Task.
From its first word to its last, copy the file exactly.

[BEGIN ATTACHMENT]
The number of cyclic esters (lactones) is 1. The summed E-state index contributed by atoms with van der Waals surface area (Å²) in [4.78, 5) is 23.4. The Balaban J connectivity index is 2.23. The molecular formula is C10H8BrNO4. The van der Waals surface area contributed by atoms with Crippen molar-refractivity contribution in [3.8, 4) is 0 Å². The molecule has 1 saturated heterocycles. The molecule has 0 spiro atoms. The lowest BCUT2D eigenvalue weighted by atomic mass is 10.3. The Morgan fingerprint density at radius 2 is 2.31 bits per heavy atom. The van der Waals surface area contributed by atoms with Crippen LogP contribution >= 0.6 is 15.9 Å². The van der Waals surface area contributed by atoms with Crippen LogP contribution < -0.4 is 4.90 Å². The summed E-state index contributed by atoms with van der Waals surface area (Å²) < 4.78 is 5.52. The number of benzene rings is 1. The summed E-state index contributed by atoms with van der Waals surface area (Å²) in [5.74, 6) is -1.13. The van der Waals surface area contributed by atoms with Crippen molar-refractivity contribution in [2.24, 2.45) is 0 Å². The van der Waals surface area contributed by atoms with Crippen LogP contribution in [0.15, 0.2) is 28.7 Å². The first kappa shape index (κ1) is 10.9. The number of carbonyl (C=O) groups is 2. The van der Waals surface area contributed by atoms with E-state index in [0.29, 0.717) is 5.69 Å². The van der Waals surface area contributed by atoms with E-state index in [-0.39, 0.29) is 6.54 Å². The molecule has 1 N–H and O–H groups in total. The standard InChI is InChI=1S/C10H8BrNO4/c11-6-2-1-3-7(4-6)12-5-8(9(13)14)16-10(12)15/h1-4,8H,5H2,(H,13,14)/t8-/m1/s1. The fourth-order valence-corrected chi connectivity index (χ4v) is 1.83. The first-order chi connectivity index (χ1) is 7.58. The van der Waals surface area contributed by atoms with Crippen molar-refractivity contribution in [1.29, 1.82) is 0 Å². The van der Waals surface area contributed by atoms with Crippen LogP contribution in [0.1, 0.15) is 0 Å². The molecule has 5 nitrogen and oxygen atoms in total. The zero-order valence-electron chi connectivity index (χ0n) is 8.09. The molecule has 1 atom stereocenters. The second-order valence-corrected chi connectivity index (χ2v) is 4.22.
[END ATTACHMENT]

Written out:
The number of cyclic esters (lactones) is 1. The summed E-state index contributed by atoms with van der Waals surface area (Å²) in [4.78, 5) is 23.4. The Balaban J connectivity index is 2.23. The molecular formula is C10H8BrNO4. The van der Waals surface area contributed by atoms with Crippen molar-refractivity contribution in [3.8, 4) is 0 Å². The molecule has 1 saturated heterocycles. The molecule has 0 spiro atoms. The lowest BCUT2D eigenvalue weighted by atomic mass is 10.3. The Morgan fingerprint density at radius 2 is 2.31 bits per heavy atom. The van der Waals surface area contributed by atoms with Crippen LogP contribution >= 0.6 is 15.9 Å². The van der Waals surface area contributed by atoms with Crippen LogP contribution < -0.4 is 4.90 Å². The summed E-state index contributed by atoms with van der Waals surface area (Å²) < 4.78 is 5.52. The number of benzene rings is 1. The summed E-state index contributed by atoms with van der Waals surface area (Å²) in [5.74, 6) is -1.13. The van der Waals surface area contributed by atoms with Crippen molar-refractivity contribution in [2.24, 2.45) is 0 Å². The van der Waals surface area contributed by atoms with Crippen LogP contribution in [0.15, 0.2) is 28.7 Å². The first kappa shape index (κ1) is 10.9. The number of carbonyl (C=O) groups is 2. The van der Waals surface area contributed by atoms with E-state index in [0.29, 0.717) is 5.69 Å². The van der Waals surface area contributed by atoms with E-state index in [-0.39, 0.29) is 6.54 Å². The molecule has 1 N–H and O–H groups in total. The standard InChI is InChI=1S/C10H8BrNO4/c11-6-2-1-3-7(4-6)12-5-8(9(13)14)16-10(12)15/h1-4,8H,5H2,(H,13,14)/t8-/m1/s1. The fourth-order valence-corrected chi connectivity index (χ4v) is 1.83. The first-order chi connectivity index (χ1) is 7.58. The van der Waals surface area contributed by atoms with Crippen molar-refractivity contribution in [1.29, 1.82) is 0 Å². The van der Waals surface area contributed by atoms with Crippen LogP contribution in [0.1, 0.15) is 0 Å². The molecule has 5 nitrogen and oxygen atoms in total. The zero-order valence-electron chi connectivity index (χ0n) is 8.09. The molecule has 1 atom stereocenters. The second-order valence-corrected chi connectivity index (χ2v) is 4.22.